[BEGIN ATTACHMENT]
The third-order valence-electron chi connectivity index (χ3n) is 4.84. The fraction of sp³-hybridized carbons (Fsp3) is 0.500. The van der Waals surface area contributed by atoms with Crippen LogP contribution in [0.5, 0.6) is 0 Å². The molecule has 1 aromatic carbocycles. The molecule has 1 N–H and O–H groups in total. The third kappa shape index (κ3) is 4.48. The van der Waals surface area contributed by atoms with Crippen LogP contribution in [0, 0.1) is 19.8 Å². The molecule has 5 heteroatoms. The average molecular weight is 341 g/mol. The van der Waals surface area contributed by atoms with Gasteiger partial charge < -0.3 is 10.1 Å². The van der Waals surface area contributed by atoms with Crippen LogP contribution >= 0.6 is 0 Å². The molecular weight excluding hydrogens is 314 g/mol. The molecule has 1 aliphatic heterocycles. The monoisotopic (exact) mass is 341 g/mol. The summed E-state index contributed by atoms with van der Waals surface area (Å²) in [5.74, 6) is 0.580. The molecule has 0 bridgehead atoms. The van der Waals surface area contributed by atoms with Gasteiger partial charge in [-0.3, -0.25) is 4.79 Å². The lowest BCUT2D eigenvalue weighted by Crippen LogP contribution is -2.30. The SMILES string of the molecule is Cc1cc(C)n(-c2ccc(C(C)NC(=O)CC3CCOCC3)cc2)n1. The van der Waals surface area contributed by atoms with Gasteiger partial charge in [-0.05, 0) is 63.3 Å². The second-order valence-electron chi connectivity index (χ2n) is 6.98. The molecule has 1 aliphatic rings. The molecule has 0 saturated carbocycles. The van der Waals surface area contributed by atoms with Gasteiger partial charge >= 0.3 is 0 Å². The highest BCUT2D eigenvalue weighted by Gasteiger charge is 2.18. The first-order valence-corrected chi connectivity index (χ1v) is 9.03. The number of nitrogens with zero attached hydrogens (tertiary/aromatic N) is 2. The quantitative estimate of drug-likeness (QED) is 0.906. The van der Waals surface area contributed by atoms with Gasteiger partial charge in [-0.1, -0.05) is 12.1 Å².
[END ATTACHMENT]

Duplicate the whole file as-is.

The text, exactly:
The third-order valence-electron chi connectivity index (χ3n) is 4.84. The fraction of sp³-hybridized carbons (Fsp3) is 0.500. The van der Waals surface area contributed by atoms with Crippen LogP contribution in [0.5, 0.6) is 0 Å². The molecule has 1 aromatic carbocycles. The molecule has 1 N–H and O–H groups in total. The third kappa shape index (κ3) is 4.48. The van der Waals surface area contributed by atoms with Crippen LogP contribution in [0, 0.1) is 19.8 Å². The molecule has 5 heteroatoms. The average molecular weight is 341 g/mol. The van der Waals surface area contributed by atoms with Gasteiger partial charge < -0.3 is 10.1 Å². The van der Waals surface area contributed by atoms with Crippen LogP contribution >= 0.6 is 0 Å². The molecular weight excluding hydrogens is 314 g/mol. The molecule has 1 aliphatic heterocycles. The monoisotopic (exact) mass is 341 g/mol. The summed E-state index contributed by atoms with van der Waals surface area (Å²) in [5.74, 6) is 0.580. The molecule has 0 bridgehead atoms. The van der Waals surface area contributed by atoms with Gasteiger partial charge in [-0.3, -0.25) is 4.79 Å². The lowest BCUT2D eigenvalue weighted by Crippen LogP contribution is -2.30. The SMILES string of the molecule is Cc1cc(C)n(-c2ccc(C(C)NC(=O)CC3CCOCC3)cc2)n1. The van der Waals surface area contributed by atoms with Gasteiger partial charge in [-0.05, 0) is 63.3 Å². The second-order valence-electron chi connectivity index (χ2n) is 6.98. The molecule has 1 aliphatic rings. The molecule has 0 saturated carbocycles. The van der Waals surface area contributed by atoms with Gasteiger partial charge >= 0.3 is 0 Å². The highest BCUT2D eigenvalue weighted by Gasteiger charge is 2.18. The first-order valence-corrected chi connectivity index (χ1v) is 9.03. The number of nitrogens with zero attached hydrogens (tertiary/aromatic N) is 2. The quantitative estimate of drug-likeness (QED) is 0.906. The van der Waals surface area contributed by atoms with Gasteiger partial charge in [-0.1, -0.05) is 12.1 Å².